The acronym UNICEF originally stood for United Nations International Children's Emergency Fund. Although the name was shortened to the United Nations Children's Fund in 1953, the acronym survived because it was so widely recognized it had become a noun. In 1965, UNICEF was awarded the Nobel Peace Prize for its work on child advocacy. In the 1970s, UNICEF assumed a global leadership role in dealing with health problems affecting children. In 1990, it sponsored the World Summit on Children. This drafted the Declaration of the Rights of the Child, affirming the right of all children to health, education, and freedom from oppression and slavery. This declaration has been ratified by all the world's nations except the United States and Somalia. Details of UNICEF's activities are at http://www.unicef.org.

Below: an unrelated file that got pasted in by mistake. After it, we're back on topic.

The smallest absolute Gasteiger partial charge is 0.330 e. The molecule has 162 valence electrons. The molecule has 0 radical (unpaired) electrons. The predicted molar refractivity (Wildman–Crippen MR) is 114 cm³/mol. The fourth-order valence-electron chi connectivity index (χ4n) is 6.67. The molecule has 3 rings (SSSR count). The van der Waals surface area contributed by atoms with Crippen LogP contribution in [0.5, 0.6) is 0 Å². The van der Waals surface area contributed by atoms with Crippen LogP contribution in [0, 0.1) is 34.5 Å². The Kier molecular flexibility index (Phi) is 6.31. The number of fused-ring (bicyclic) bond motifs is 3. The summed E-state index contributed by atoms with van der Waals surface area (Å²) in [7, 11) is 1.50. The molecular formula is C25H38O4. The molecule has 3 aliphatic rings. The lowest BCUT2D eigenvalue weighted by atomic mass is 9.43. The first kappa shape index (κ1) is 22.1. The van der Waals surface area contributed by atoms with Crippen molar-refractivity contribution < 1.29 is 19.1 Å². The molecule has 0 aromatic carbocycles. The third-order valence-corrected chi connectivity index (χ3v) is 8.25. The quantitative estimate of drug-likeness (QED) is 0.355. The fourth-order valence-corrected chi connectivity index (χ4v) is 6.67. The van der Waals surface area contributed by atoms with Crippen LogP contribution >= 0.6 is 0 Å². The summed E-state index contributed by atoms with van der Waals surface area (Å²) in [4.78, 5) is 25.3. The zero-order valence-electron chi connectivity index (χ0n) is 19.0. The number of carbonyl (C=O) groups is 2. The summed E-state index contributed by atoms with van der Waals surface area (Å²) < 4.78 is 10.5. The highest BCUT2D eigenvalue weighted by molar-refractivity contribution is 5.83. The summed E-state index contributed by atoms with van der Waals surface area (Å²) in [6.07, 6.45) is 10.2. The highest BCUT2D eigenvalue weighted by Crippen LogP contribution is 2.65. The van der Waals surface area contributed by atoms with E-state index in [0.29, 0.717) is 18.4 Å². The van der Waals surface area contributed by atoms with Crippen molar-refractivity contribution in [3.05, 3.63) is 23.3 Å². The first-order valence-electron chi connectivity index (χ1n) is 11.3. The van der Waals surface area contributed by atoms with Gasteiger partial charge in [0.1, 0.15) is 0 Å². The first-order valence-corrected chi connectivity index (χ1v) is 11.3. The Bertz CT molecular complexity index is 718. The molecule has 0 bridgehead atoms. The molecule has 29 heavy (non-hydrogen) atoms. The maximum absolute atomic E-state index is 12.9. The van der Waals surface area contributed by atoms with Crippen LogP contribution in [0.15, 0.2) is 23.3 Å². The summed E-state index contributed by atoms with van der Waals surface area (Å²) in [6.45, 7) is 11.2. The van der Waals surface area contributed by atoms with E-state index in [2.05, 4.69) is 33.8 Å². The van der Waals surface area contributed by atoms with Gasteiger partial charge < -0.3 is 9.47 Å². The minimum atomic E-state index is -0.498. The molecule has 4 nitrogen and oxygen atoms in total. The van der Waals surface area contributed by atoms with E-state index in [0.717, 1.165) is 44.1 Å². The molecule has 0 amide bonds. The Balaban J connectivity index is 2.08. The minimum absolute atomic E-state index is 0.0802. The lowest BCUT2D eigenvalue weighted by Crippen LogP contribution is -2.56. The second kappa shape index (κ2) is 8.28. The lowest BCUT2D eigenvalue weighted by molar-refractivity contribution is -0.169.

Subjects: Law — Public Health and Epidemiology.